Collecting $ 100,000 of overdue invoices over four months took about 350 hours of work, financial analyst says

Collingwood staff have collected over $ 100,000 in unpaid water bills in the past four months.

It took more work than expected, however, according to the finance department, staff are therefore asking the board to support a change in the way arrears are handled.

In June, Collingwood Treasurer Monica Quinlan said there were more than $ 230,000 in unpaid water and wastewater bills, which had been rising since 2017.

On May 25, the arrears were split almost 50/50 between tenant accounts ($ 126,400 on 256 accounts) and landlord accounts ($ 108,700 on 438 accounts).

Collecting $ 70,000 in arrears on owners’ accounts took approximately five hours for treasury staff. The city transferred 48 overdue amounts to the property tax roll.

The owners, whether they rent the property or live in it, are responsible for the water and wastewater bill. In the event of non-payment, arrears can be added to the property tax bill.

Staff found collection from tenants more difficult.

According to financial analyst Lara Janzen, the process of collecting $ 40,000 in arrears took about 350 hours of work in several departments. During that time, 53 overdue accounts were settled.

In order to collect the arrears, the city issued 54 closure notices and shut down water service to a property.

As of September 15, $ 124,000 in water and wastewater arrears were still owed to the city, with $ 86,000 (69%) in overdue bills related to tenant accounts and $ 38,000 related to tenant accounts. owners.

“Only about 10% of the city’s water accounts are tenants, but that 10% represents 70% of the arrears,” Janzen said at the meeting of the Standing Committee on Business and Community Services on Monday (November 1).

Quinlan said collecting arrears, especially from tenants, was difficult for several reasons, one of the main ones being the accumulation of arrears over time. Creating individual payment plans has proven to be cumbersome for city staff to keep track of on an ongoing basis.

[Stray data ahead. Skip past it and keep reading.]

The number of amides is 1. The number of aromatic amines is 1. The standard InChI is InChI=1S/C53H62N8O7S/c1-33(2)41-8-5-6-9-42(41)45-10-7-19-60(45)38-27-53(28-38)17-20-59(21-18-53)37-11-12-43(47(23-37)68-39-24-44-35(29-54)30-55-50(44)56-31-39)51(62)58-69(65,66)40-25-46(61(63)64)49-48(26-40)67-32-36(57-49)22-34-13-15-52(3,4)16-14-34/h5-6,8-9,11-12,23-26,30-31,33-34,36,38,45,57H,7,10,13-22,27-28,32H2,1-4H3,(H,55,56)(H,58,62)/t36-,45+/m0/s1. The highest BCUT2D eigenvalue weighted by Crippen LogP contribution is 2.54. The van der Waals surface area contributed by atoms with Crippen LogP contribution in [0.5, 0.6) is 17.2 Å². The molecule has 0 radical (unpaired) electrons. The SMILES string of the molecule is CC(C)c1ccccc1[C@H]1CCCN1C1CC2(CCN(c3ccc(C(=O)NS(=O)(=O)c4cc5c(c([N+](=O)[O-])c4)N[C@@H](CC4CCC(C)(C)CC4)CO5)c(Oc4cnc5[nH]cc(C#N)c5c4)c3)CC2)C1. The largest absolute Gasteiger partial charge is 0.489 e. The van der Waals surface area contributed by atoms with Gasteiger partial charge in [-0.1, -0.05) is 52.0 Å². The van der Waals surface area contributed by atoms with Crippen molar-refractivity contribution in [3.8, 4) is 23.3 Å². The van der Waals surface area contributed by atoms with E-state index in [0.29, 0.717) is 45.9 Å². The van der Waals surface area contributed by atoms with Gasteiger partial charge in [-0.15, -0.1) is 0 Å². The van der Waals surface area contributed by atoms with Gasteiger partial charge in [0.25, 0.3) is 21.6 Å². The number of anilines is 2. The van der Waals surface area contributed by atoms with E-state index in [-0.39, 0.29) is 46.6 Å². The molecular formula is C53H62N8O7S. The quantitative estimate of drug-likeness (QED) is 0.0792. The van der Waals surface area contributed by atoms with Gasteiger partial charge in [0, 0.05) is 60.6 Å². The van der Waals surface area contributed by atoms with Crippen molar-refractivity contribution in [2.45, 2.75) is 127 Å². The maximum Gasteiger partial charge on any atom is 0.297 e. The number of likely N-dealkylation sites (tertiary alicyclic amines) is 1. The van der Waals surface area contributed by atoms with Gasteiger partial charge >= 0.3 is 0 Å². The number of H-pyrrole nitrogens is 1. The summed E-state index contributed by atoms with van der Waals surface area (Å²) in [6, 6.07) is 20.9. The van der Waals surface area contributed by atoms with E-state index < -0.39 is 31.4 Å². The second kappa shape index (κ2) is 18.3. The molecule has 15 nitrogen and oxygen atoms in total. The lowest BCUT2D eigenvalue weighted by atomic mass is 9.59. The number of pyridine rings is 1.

“It was really a lot more work than any of us ever expected,” she said. “To be completely honest, the build-up was a big part of it.”

While staff focused on collecting arrears, they also worked on ways to “do this process better,” Janzen told the committee.

Director of Finance Jennifer Graham presented three ideas for improving the collection system to avoid the accumulation of arrears in the future.

One option would be to maintain the status quo, but require tenants to sign consent forms allowing the city to disclose account balances to landlords. Currently, landlords are not notified when a tenant’s account is overdue until a disconnection notice is issued. The overdue amount, if unpaid, is added to the owners’ tax bill.

Another option presented by staff was to ban tenant accounts altogether and require all water and wastewater accounts to be in the landlord’s name.

Graham said staff were recommending a third option, which was to stop issuing water cut notices and automatically carry over arrears of up to $ 300 or 90 days overdue on the property tax bill.

According to finance staff, there are many instances where the city cannot shut off the water for a tenant no matter how much the overdue account is because they live in a multi-unit building.

“We will always sue tenants, but there is a limit to that,” Quinlan said. “The owners would be aware, in advance, of the amounts that accumulate. ”

The staff recommended option would also require the tenant and landlord to be registered on the account as primary and secondary account holders. Both would receive late notices and could access the account balance at any time.

Mayor Brian Saunderson said he believes the change would go a long way in resolving concerns expressed to council by the owners.

“This will help make sure these issues are addressed before the stakes get too high,” Saunderson said.

Councilor Mariane McLeod, chair of the corporate and community services committee, asked what tools would be left to owners to collect overdue bills if the city no longer issued a closure notice.

Treasurer Quinlan said in many cases the city was unable to shut off the water anyway, and although the owners knew they were responsible for the arrears, they were unsure how many had gone. accumulated.

The committee supported staff’s recommendation to stop issuing closure notices, requiring tenants to sign consent forms to share account balance with landlord and automatically add overdue arrears. for 90 days or amounting to $ 300 in property tax. invoice.

The decision will have to be finalized by a vote of the board at a future board meeting.


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